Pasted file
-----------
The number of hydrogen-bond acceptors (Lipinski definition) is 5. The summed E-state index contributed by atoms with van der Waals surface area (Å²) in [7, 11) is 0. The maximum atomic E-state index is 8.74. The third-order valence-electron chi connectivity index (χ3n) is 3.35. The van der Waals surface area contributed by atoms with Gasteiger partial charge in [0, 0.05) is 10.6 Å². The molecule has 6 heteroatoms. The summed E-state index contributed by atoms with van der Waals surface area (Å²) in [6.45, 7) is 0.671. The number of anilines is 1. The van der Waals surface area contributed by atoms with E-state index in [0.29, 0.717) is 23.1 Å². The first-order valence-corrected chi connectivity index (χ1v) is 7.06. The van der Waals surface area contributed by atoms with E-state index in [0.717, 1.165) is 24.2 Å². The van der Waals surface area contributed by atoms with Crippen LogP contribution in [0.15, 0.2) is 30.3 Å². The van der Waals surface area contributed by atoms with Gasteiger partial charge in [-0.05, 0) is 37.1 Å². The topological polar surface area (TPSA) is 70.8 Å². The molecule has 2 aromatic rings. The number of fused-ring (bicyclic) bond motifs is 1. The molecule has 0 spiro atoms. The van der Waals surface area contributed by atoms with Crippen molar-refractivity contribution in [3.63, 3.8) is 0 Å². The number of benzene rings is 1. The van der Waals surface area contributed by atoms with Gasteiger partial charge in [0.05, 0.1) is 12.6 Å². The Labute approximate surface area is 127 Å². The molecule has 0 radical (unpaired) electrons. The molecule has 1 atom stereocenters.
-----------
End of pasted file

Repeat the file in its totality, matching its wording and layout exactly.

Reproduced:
The number of hydrogen-bond acceptors (Lipinski definition) is 5. The summed E-state index contributed by atoms with van der Waals surface area (Å²) in [7, 11) is 0. The maximum atomic E-state index is 8.74. The third-order valence-electron chi connectivity index (χ3n) is 3.35. The van der Waals surface area contributed by atoms with Gasteiger partial charge in [0, 0.05) is 10.6 Å². The molecule has 6 heteroatoms. The summed E-state index contributed by atoms with van der Waals surface area (Å²) in [6.45, 7) is 0.671. The number of anilines is 1. The van der Waals surface area contributed by atoms with E-state index in [0.29, 0.717) is 23.1 Å². The first-order valence-corrected chi connectivity index (χ1v) is 7.06. The van der Waals surface area contributed by atoms with E-state index in [0.717, 1.165) is 24.2 Å². The van der Waals surface area contributed by atoms with Crippen LogP contribution in [0.15, 0.2) is 30.3 Å². The van der Waals surface area contributed by atoms with Gasteiger partial charge in [-0.05, 0) is 37.1 Å². The topological polar surface area (TPSA) is 70.8 Å². The molecule has 2 aromatic rings. The number of fused-ring (bicyclic) bond motifs is 1. The molecule has 0 spiro atoms. The van der Waals surface area contributed by atoms with Crippen molar-refractivity contribution in [3.63, 3.8) is 0 Å². The number of benzene rings is 1. The van der Waals surface area contributed by atoms with Gasteiger partial charge in [0.05, 0.1) is 12.6 Å². The Labute approximate surface area is 127 Å². The molecule has 0 radical (unpaired) electrons. The molecule has 1 atom stereocenters.